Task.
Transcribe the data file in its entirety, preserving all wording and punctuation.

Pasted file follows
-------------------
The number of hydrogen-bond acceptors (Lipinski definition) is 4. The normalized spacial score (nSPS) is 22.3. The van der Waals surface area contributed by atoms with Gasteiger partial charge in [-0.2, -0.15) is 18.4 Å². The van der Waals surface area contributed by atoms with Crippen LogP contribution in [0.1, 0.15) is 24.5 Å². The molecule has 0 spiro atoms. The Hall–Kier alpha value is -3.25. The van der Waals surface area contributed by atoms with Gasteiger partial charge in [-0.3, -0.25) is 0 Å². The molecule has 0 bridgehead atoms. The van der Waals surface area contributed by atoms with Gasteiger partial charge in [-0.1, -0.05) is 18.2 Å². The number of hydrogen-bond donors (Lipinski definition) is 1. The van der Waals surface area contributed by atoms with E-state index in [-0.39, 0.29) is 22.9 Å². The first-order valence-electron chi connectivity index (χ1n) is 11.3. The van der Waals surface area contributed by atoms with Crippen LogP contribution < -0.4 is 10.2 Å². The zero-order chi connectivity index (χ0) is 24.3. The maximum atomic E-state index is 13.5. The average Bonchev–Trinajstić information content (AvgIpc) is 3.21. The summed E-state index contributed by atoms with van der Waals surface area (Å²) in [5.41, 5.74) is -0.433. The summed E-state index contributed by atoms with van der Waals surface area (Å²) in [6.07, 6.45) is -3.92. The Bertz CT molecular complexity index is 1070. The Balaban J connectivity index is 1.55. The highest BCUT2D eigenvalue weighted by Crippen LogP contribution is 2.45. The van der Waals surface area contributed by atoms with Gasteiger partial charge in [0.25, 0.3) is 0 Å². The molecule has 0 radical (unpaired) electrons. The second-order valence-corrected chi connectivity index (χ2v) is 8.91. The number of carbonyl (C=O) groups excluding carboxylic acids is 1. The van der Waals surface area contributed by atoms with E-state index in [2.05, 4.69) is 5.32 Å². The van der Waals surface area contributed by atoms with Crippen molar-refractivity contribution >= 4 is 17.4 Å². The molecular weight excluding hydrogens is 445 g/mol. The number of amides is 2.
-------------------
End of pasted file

The number of hydrogen-bond acceptors (Lipinski definition) is 4. The normalized spacial score (nSPS) is 22.3. The van der Waals surface area contributed by atoms with Gasteiger partial charge in [-0.2, -0.15) is 18.4 Å². The van der Waals surface area contributed by atoms with Crippen LogP contribution in [0.1, 0.15) is 24.5 Å². The molecule has 0 spiro atoms. The Hall–Kier alpha value is -3.25. The van der Waals surface area contributed by atoms with Gasteiger partial charge in [-0.3, -0.25) is 0 Å². The molecule has 0 bridgehead atoms. The van der Waals surface area contributed by atoms with Gasteiger partial charge in [-0.1, -0.05) is 18.2 Å². The number of hydrogen-bond donors (Lipinski definition) is 1. The van der Waals surface area contributed by atoms with E-state index in [-0.39, 0.29) is 22.9 Å². The first-order valence-electron chi connectivity index (χ1n) is 11.3. The van der Waals surface area contributed by atoms with Crippen LogP contribution < -0.4 is 10.2 Å². The zero-order chi connectivity index (χ0) is 24.3. The maximum atomic E-state index is 13.5. The average Bonchev–Trinajstić information content (AvgIpc) is 3.21. The summed E-state index contributed by atoms with van der Waals surface area (Å²) in [5.41, 5.74) is -0.433. The summed E-state index contributed by atoms with van der Waals surface area (Å²) in [6.07, 6.45) is -3.92. The Bertz CT molecular complexity index is 1070. The Balaban J connectivity index is 1.55. The highest BCUT2D eigenvalue weighted by Crippen LogP contribution is 2.45. The van der Waals surface area contributed by atoms with Gasteiger partial charge in [0.25, 0.3) is 0 Å². The molecule has 0 radical (unpaired) electrons. The second-order valence-corrected chi connectivity index (χ2v) is 8.91. The number of carbonyl (C=O) groups excluding carboxylic acids is 1. The van der Waals surface area contributed by atoms with E-state index in [2.05, 4.69) is 5.32 Å². The van der Waals surface area contributed by atoms with Crippen molar-refractivity contribution >= 4 is 17.4 Å². The molecular weight excluding hydrogens is 445 g/mol. The number of amides is 2.